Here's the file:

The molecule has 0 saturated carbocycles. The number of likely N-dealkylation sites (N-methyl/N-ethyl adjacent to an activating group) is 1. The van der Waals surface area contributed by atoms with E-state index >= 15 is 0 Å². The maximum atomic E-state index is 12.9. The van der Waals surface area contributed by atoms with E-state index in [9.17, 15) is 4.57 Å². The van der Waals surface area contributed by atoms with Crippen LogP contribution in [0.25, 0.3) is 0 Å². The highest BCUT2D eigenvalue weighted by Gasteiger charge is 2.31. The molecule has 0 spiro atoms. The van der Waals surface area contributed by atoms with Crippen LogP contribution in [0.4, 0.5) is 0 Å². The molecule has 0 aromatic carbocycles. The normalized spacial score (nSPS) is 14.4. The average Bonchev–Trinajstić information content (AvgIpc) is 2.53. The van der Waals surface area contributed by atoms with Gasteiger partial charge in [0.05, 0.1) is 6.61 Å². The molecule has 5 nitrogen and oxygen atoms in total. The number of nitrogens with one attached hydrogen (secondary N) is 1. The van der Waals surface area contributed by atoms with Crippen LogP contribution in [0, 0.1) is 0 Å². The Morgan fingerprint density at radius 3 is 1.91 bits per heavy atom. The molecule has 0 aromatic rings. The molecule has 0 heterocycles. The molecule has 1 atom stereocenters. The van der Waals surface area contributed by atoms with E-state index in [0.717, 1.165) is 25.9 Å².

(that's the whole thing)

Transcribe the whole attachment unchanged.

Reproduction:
The molecule has 0 saturated carbocycles. The number of likely N-dealkylation sites (N-methyl/N-ethyl adjacent to an activating group) is 1. The van der Waals surface area contributed by atoms with E-state index >= 15 is 0 Å². The maximum atomic E-state index is 12.9. The van der Waals surface area contributed by atoms with E-state index in [9.17, 15) is 4.57 Å². The van der Waals surface area contributed by atoms with Crippen LogP contribution in [0.25, 0.3) is 0 Å². The highest BCUT2D eigenvalue weighted by Gasteiger charge is 2.31. The molecule has 0 spiro atoms. The van der Waals surface area contributed by atoms with Crippen LogP contribution in [0.4, 0.5) is 0 Å². The molecule has 0 aromatic carbocycles. The normalized spacial score (nSPS) is 14.4. The average Bonchev–Trinajstić information content (AvgIpc) is 2.53. The van der Waals surface area contributed by atoms with Gasteiger partial charge in [0.05, 0.1) is 6.61 Å². The molecule has 5 nitrogen and oxygen atoms in total. The number of nitrogens with one attached hydrogen (secondary N) is 1. The van der Waals surface area contributed by atoms with Crippen LogP contribution in [0, 0.1) is 0 Å². The Morgan fingerprint density at radius 3 is 1.91 bits per heavy atom. The molecule has 0 aromatic rings. The molecule has 0 heterocycles. The molecule has 1 atom stereocenters. The van der Waals surface area contributed by atoms with E-state index in [0.717, 1.165) is 25.9 Å².